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The peaks will have to go up to get another row up.

The whole rig is unclamped and moved to the next location.

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Peter puts clips in for the next sheet and is ready to screw it down.

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Test sheet is screwed only as the rain begins. We took a lunch break, but constant rain ended the day.

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Graphic193 Day 14 - Friday 6/2/2006

Friday and Saturday were expected to be rain delays. But Friday's forecast changed to occasional showers, so the music started.

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A ladder was added to the lift method to ease the transition onto the roof. A long 2X4 was also used from ground level to help where needed.

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There's the top of the run

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Adding a block to half the load also allowed it to be pulled from the top. It's much easier to control the drop into position - securing and adjusting when necessary - when you are looking right at the work area.

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Third row up on the house side and the other side going up.

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After lunch we reconsidered our bridle method. Line stretch and strap movement was leaving us short of full-pull. So, we went with a 2X4 attached to the pulley and the plywood strapped to the 2X4. This provided enough pull and was overall much more secure. We also added another pair of straps as the originals were getting tired.

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Another view of the new setup.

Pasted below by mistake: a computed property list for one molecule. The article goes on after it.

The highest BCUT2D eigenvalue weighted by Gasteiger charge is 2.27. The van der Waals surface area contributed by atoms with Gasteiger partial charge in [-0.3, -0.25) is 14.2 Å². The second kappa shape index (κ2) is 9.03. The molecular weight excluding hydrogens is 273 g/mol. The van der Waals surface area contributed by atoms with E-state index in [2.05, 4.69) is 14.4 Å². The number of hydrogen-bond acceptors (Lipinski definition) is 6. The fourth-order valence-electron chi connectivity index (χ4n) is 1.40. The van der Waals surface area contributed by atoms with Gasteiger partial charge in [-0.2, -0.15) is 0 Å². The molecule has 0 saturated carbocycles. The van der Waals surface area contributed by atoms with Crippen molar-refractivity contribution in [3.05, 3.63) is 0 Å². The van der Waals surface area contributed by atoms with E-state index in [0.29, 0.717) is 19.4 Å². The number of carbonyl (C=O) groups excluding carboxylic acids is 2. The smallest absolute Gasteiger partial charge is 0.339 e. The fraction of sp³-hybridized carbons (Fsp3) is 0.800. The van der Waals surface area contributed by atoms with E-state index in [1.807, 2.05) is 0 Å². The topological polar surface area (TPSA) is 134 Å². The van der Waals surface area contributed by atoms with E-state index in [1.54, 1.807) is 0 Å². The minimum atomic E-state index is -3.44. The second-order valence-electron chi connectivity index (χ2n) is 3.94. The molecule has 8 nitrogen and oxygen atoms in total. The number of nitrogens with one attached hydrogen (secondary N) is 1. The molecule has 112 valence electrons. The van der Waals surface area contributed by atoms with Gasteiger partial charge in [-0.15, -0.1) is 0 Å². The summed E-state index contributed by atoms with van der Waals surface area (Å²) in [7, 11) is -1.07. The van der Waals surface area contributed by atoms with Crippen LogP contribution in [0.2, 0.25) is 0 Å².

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Top end - from the bottom. We're taking the load on two trusses. When we did the plywood for the floor there was too much creaking when using one truss.

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Top end from top.

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Here's a sheet stopped half way.

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And looking from ground level. The pusher pole is not really needed, but it still helps when we get hung up on uneven panels.

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At the end of the day, this is what we had. We also freed the red rope from the other side since it was preventing attaching the first sheet.

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May as well stop the music right here.

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Here's how it looks from Wolf Run.

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Graphic207 Day 15/16 - Saturday/Sunday
June 3/4, 2006

The music never started. Continuous rain made things too slippery to work on roof sheathing.

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So, as the major construction phase comes to an end, we are left with something recognizable as a garage. Everyone returns to work tomorrow or leaves, so the pace of work will slow.